Do you have questions about inheritance, tipping, weddings, family feuds, friends or any tricky issues relating to manners and money? Send them to MarketWatch’s Moneyist and please include the state where you live (no full names will be used).

Read also: ‘He owed a lot of back taxes.’ My ex-husband forgot to split a $100,000 investment account — then he died. Can his estate come after me for the money?

By submitting your story to Dow Jones & Company, the publisher of MarketWatch, you understand and agree that we may use your story, or versions of it, in all media and platforms, including via third parties.

Would you like to sign up to an email alert when a new Moneyist column has been published? If so, click on this link.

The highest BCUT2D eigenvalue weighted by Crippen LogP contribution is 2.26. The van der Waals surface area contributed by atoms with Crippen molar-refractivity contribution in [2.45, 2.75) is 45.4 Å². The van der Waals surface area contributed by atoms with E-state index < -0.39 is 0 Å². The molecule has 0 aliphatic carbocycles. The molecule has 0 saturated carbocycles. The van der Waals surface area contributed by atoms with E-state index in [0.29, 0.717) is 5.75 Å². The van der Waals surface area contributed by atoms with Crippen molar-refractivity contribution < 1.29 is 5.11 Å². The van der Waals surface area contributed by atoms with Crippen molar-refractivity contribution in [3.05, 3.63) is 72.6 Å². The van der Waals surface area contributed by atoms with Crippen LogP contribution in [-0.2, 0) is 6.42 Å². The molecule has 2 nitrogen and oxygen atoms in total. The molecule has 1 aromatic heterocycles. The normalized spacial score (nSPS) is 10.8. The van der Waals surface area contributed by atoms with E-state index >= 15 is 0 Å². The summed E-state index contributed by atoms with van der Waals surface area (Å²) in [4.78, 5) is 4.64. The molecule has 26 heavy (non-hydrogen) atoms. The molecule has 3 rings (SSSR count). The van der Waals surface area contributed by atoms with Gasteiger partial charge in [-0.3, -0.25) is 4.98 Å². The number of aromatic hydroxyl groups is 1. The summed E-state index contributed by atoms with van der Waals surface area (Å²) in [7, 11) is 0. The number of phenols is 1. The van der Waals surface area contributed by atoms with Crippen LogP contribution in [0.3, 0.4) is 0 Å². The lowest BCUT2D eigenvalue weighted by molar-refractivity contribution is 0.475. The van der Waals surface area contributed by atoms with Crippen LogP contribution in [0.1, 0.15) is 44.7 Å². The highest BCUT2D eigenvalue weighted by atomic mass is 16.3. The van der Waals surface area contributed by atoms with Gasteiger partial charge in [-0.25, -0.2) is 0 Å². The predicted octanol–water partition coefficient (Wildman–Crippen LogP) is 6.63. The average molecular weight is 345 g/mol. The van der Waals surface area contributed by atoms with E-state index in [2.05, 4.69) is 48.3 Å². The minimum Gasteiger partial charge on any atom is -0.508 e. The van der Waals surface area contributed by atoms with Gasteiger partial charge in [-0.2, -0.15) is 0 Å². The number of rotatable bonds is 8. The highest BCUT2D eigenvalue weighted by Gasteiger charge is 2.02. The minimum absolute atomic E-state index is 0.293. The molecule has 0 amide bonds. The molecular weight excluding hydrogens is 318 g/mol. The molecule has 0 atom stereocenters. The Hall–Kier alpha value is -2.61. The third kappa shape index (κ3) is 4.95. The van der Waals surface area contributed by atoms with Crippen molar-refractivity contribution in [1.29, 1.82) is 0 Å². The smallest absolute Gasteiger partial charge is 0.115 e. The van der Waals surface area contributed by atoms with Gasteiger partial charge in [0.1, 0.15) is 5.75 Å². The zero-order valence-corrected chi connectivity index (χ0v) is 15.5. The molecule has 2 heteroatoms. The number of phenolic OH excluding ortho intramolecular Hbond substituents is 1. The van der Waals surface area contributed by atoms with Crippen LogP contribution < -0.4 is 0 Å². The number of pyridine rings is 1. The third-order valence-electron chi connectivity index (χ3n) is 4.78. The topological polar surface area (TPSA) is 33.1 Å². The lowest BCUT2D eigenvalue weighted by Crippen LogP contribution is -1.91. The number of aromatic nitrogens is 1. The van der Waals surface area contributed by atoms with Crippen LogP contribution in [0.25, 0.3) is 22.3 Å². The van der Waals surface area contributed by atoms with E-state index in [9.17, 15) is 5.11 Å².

Recommended: ‘What did he do with all the money?’ My dying husband cashed his $700K life insurance and emptied his bank accounts

Hello there, MarketWatchers. Check out the Moneyist private Facebook FB, +0.35%  group where we look for answers to life’s thorniest money issues. Readers write in to me with all sorts of dilemmas: inheritance, wills, divorce, tipping, gifting. I often talk to lawyers, accountants, financial advisers and other experts, in addition to offering my own thoughts. I receive more letters than I could ever answer, so I’ll be bringing all of that guidance — including some you might not see in these columns — to this group. Post your questions, tell me what you want to know more about, or weigh in on the latest Moneyist columns.

Don’t miss: My father left everything to my son. When I called the attorney about the will, my son got very upset. I now need financial help. Should I ask him for money?

More from MarketWatch

Add Comment